b. Have the "good guy" just walk away leave his "brother" suffering an agonizing death and don't bother to reconcile the "good guy's" self-professed love for his "brother" with the cruelty of allowing his continued suffering.
8) You have a character that's nearly universally reviled by your audience for being variously racially insensitive, poor comic relief, a stupid ploy to sell more toys, and/or as completely useless to the plot as an Ewok. Do you:
a. Provide some salve for the decades of crushed dreams and hopes of your fans by executing this character in a graphic and obviously painful manner?
b. Give the character a bit part at the end of the movie since killing the character might emotionally damage all of the children in the audience who were somehow unaffected by the all of the children murdered earlier in the movie and the graphic molten hot MAG-MA barbeque of their hero-turned-anti-hero protagonist?
9) One of the characters, a friendly droid, has been directly or indirectly involved in all the major plots of this film and its two predecessors. While the character should have a good knowledge of all the events that have transpired to date you need to somehow reconcile this character such that in the next three films he has no knowledge of anything that happened previously. Do you:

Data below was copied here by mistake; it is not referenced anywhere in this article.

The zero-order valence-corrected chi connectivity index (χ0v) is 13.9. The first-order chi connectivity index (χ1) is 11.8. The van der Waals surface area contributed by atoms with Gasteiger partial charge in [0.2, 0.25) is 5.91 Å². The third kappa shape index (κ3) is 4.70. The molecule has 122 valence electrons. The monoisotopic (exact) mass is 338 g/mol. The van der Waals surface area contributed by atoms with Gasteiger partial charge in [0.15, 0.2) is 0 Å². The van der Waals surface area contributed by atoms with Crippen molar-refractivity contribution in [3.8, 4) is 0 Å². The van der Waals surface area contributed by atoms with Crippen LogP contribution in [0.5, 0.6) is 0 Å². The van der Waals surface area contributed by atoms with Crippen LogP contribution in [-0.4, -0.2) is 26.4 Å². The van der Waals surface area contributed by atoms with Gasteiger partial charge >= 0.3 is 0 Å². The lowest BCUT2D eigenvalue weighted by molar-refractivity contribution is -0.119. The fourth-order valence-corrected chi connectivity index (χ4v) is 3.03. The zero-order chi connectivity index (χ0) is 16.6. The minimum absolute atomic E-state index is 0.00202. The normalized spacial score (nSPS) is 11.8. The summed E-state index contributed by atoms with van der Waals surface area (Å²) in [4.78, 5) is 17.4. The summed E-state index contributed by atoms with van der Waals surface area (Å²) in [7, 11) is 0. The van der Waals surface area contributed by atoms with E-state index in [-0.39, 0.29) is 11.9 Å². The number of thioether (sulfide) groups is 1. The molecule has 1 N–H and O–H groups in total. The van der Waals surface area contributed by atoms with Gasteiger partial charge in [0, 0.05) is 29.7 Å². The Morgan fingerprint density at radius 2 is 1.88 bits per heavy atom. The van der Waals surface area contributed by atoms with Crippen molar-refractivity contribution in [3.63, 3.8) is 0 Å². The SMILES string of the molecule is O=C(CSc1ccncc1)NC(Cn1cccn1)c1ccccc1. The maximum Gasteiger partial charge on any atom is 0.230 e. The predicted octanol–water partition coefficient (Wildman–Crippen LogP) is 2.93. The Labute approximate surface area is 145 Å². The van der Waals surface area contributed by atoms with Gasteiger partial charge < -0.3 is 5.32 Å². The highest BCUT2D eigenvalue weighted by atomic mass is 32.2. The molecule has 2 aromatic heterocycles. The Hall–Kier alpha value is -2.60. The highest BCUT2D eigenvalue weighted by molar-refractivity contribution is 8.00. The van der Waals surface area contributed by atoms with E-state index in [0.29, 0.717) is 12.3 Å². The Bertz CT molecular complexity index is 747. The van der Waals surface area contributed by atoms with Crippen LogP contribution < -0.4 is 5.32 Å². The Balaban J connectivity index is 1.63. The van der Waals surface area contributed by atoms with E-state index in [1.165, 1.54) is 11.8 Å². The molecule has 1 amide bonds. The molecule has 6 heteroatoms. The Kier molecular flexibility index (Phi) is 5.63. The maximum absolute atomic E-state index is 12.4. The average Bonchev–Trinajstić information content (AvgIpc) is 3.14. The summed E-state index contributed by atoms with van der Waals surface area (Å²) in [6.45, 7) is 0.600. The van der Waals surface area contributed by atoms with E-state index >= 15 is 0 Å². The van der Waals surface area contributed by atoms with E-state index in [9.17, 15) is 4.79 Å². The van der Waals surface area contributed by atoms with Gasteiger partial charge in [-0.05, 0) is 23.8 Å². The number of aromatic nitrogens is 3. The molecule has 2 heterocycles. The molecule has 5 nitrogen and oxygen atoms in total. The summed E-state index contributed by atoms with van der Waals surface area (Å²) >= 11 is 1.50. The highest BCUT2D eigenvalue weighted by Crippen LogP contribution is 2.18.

a. Reveal that it was all a dream? No one shot JR, there are no midochlorians, and Jar Jar doesn't exist. It was all a bad dream and millions of Star Wars fans everywhere breath a sigh of relief and return to waiting for George Lucas to "do it right."
b. Conveniently wipe the droid's memory while inexplicably failing to wipe the memory of his companion droid who would also share most of the memories of prior events and would therefore in later movies able to clue everyone else into the whole back-story?
Here are the correct answers:
1) C, 2) B, 3) B, 4) E, 5) B, 6) B, 7) B, 8) B, 9) B.
How did you do?
1-2: You're too concerned with verisimilitude; you should try writing books instead.
3-5: Not bad, perhaps if you suffered some severe brain damage you could have a future in the industry.
6-7: Almost there, try experimenting with mind-altering drugs more often.
8-9: You're made baby! There's a star with your name on it in Hollywood.